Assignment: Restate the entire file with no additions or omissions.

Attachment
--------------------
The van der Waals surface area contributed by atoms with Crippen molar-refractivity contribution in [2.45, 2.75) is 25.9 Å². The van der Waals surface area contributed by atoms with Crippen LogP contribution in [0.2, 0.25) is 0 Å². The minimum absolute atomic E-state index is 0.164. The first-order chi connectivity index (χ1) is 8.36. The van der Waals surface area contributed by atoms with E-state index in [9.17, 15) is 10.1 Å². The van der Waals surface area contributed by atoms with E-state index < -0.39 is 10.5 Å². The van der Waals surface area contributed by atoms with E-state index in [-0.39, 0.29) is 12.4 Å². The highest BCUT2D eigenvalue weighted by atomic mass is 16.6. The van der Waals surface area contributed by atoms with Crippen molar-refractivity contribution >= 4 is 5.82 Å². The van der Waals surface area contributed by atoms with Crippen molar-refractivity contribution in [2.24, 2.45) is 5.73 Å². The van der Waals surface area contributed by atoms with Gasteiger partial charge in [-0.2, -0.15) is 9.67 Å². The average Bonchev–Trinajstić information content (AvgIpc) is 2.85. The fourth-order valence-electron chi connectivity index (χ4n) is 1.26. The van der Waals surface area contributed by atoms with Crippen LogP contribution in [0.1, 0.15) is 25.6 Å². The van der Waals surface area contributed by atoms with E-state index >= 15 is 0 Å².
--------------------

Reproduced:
The van der Waals surface area contributed by atoms with Crippen molar-refractivity contribution in [2.45, 2.75) is 25.9 Å². The van der Waals surface area contributed by atoms with Crippen LogP contribution in [0.2, 0.25) is 0 Å². The minimum absolute atomic E-state index is 0.164. The first-order chi connectivity index (χ1) is 8.36. The van der Waals surface area contributed by atoms with E-state index in [9.17, 15) is 10.1 Å². The van der Waals surface area contributed by atoms with E-state index < -0.39 is 10.5 Å². The van der Waals surface area contributed by atoms with E-state index in [-0.39, 0.29) is 12.4 Å². The highest BCUT2D eigenvalue weighted by atomic mass is 16.6. The van der Waals surface area contributed by atoms with Crippen molar-refractivity contribution >= 4 is 5.82 Å². The van der Waals surface area contributed by atoms with Crippen molar-refractivity contribution in [2.24, 2.45) is 5.73 Å². The van der Waals surface area contributed by atoms with Gasteiger partial charge in [-0.2, -0.15) is 9.67 Å². The average Bonchev–Trinajstić information content (AvgIpc) is 2.85. The fourth-order valence-electron chi connectivity index (χ4n) is 1.26. The van der Waals surface area contributed by atoms with Crippen LogP contribution in [0.1, 0.15) is 25.6 Å². The van der Waals surface area contributed by atoms with E-state index >= 15 is 0 Å².